Impact Factor 3.518 | CiteScore 3.62
More on impact ›

Editorial ARTICLE

Front. Cell. Infect. Microbiol., 09 July 2019 | https://doi.org/10.3389/fcimb.2019.00247

Editorial: Recent Progresses in Amebiasis

  • 1Center for Discovery and Innovation in Parasitic Diseases, Skaggs School of Pharmacy and Pharmaceutical Sciences, University of California, San Diego, La Jolla, CA, United States
  • 2Centro de Investigación y de Estudios Avanzados del Instituto Politécnico Nacional (CINVESTAV-IPN), Mexico City, Mexico
  • 3Department of Molecular Microbiology, Ruth and Bruce Rappaport Faculty of Medicine, Technion, Haifa, Israel

Editorial on the Research Topic
Recent Progresses in Amebiasis

The aim of this research topic is to provide an overview of our current knowledge on amebiasis. This major neglected tropical disease which is transmitted by the unicellular protozoan parasite Entamoeba histolytica accounted for 55,500 deaths and 2.237 million disability-adjusted life years (i.e., the sum of years of life lost and years lived with disability) in 2010 (Turkeltaub et al., 2015). The parasite has two stages in its life cycle in the host: the infective cyst and the invasive trophozoite. About nine out of 10 people who are infected with E. histolytica are asymptomatic and in those individuals who develop symptoms, bloody diarrhea (amebic colitis), and liver abscess are the most common symptoms. Although the exact conditions, which trigger the onset of invasive disease, are still unknown, the interaction between the parasite's virulence factors and the host's response contribute to the development of disease (Huston and Petri, 1998). In recent years, significant advances on the cell biology of Entamoeba infection have been achieved through the development of new genetic tools to manipulate gene expression in the parasite and through the application of omics tools. Since the publication of the last book on amebiasis five years ago (Nozaki and Bhattacharya, 2015), more than one thousand publications on this subject have been published. This research topic (RT) which collates 29 articles by 167 authors presents the most recent development in this field through original articles and reviews which we introduce here briefly by classifying them according to four sections along the path from drug discovery, cell biology and signaling, regulation of gene expression, and pathogenesis and immunity.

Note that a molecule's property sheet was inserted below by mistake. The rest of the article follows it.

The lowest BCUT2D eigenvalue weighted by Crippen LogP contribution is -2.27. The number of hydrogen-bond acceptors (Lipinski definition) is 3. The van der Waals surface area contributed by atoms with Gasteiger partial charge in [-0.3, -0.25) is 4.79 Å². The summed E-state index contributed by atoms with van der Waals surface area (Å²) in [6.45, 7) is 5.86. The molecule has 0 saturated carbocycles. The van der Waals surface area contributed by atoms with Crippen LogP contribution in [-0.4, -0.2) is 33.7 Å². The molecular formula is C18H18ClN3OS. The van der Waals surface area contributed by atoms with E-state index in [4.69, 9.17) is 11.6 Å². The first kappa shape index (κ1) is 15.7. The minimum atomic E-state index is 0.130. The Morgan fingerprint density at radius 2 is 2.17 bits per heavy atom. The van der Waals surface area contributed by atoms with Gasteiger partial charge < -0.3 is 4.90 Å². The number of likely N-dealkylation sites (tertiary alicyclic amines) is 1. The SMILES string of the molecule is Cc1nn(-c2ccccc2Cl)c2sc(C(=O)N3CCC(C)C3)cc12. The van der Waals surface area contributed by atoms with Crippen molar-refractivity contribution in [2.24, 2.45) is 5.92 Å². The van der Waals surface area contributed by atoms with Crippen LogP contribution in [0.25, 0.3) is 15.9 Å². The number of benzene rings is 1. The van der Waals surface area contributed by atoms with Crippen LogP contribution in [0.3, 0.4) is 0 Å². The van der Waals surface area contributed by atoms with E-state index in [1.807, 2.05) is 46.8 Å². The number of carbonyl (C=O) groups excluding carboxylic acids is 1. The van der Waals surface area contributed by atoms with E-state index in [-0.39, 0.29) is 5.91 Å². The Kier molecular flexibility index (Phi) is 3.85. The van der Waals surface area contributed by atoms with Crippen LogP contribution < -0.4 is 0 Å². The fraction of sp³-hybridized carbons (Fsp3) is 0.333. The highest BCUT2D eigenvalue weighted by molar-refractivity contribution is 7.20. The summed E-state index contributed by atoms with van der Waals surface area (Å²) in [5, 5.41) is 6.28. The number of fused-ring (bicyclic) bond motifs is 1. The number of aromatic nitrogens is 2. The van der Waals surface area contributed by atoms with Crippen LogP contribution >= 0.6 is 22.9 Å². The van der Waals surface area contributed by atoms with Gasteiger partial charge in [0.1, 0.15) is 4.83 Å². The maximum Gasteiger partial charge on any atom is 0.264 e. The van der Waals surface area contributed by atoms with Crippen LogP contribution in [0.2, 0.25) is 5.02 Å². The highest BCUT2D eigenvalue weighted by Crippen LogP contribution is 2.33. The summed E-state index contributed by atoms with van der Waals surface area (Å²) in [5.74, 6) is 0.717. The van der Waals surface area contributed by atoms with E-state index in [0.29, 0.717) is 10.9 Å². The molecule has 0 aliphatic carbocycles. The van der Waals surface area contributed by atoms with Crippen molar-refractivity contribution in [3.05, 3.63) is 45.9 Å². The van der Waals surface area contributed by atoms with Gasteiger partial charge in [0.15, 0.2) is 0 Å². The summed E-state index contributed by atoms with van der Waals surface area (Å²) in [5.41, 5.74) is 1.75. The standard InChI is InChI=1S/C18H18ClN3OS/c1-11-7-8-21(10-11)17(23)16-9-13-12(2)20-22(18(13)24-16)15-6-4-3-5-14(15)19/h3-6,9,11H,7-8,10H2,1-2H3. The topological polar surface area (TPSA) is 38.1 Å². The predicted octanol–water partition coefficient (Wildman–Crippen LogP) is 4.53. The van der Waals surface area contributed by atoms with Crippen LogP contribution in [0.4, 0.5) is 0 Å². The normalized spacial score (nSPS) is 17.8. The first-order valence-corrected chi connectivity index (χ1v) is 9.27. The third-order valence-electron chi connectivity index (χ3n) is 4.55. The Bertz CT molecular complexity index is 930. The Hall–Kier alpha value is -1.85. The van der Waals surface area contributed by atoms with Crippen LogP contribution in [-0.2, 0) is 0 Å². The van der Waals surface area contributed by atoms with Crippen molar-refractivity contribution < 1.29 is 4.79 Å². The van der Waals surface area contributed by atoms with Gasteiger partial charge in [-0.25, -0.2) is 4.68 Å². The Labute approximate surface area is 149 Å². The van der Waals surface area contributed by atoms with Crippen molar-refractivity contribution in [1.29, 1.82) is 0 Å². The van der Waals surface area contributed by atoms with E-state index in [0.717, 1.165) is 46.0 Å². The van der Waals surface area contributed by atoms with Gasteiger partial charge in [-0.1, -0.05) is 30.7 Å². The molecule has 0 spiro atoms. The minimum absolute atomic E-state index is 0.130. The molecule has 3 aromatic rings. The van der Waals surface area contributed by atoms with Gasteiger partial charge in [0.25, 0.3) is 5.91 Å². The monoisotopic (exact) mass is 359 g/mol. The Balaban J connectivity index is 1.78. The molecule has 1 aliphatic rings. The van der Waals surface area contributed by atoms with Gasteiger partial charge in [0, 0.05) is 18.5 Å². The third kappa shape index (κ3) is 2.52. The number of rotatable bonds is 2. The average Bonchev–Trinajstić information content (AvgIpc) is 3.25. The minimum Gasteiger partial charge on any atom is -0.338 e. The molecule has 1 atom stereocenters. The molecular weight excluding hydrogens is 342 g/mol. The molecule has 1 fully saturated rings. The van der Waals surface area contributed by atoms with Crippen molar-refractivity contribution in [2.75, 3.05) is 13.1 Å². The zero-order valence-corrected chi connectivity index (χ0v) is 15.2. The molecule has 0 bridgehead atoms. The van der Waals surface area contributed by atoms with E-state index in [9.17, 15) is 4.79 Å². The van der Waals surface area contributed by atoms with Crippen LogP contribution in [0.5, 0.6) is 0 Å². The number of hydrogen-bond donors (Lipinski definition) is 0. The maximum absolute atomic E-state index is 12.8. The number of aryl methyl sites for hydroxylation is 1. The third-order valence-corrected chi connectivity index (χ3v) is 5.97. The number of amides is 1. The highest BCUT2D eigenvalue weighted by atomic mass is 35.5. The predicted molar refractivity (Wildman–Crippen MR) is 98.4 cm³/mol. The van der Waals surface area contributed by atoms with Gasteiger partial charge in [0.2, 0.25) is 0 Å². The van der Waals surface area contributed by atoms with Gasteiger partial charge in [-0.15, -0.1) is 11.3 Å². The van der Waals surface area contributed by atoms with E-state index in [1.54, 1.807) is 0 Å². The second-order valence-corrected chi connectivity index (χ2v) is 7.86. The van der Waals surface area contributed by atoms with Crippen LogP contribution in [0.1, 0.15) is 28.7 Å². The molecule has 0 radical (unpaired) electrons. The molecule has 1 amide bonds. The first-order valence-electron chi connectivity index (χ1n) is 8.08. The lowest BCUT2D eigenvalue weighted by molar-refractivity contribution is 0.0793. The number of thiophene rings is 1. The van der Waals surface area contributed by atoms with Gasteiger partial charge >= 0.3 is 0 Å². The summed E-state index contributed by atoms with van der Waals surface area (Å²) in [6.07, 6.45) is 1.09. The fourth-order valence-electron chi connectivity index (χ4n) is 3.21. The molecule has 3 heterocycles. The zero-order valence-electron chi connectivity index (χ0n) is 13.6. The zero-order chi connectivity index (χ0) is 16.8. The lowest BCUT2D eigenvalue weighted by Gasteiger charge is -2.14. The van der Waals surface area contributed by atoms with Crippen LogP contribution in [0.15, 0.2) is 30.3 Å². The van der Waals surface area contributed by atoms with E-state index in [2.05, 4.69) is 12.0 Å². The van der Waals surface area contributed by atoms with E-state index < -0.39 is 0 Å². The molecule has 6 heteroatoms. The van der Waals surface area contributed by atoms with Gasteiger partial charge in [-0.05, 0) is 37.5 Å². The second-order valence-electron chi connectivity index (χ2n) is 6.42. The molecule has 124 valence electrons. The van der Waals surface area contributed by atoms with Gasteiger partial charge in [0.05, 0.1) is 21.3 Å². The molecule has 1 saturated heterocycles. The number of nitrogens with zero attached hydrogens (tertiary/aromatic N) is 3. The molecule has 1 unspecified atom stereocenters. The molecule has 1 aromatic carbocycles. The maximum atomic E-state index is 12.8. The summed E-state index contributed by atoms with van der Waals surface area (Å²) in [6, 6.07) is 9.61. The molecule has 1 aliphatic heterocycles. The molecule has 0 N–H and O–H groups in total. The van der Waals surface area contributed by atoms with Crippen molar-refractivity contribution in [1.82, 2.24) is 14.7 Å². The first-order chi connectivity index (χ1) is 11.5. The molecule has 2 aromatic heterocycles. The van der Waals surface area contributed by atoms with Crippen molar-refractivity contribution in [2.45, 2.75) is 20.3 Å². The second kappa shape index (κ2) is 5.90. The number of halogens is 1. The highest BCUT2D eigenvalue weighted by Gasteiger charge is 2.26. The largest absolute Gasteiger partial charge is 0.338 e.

Drug Discovery

E. histolytica is capable of acquiring resistance to amebicidal concentrations of metronidazole (MTZ), the current drug of choice, under laboratory conditions, and this drug resistance has been associated with an increased expression of iron-containing superoxide dismutase and peroxiredoxin (Wassmann et al., 1999). Moreover, partial resistance to MTZ has also been described in some clinical strains of E. histolytica, suggesting the emergence of MTZ resistant strains (Bansal et al., 2004; Iyer et al., 2017). Thus, these observations have led to the search for new drugs with targets and modes of action distinct from those of MTZ [for a recent review see (Nagaraja and Ankri, 2019)]. In this RT, three studies based on drug screening have been published. The first one by the Kumar et al. has led to the identification of 1H-1,2,3-triazole-tethered isatin-metronidazole conjugates, which are more efficient against E. histolytica and Giardia lamblia than MTZ. The second one, from the Mori et al., targets the essential cysteine biosynthetic pathway of the parasite. The authors have described a fungal metabolite pencolide as the first compound that inhibits cysteine synthase and amebic cell growth in a cysteine-dependent manner with relatively low mammalian cytotoxicity. The third one from the Ehrenkaufer et al. identified anisomycin and prodigiosin as drugs able to kill mature cysts and MNZ resistant E. histolytica. Another study by the Probst et al. targets farnesyltransferase (FT), the last common enzyme for products derived from the mevalonate pathway. This enzyme is vital for diverse functions, including cell differentiation and growth. The authors found that a synergistic combination of metronidazole and an FT inhibitor lonafarnib offers a promising treatment strategy for amebiasis. Plants and their extracts are currently used to treat gastrointestinal diseases in many different parts of the world (Kelber et al., 2017). The Martínez -Castillo et al. summarizes our current knowledge on the antiamebic properties of flavonoids, a class of antioxidants compounds with variable phenolic structures which are found in many plants and vegetables.

Cell Biology and Signaling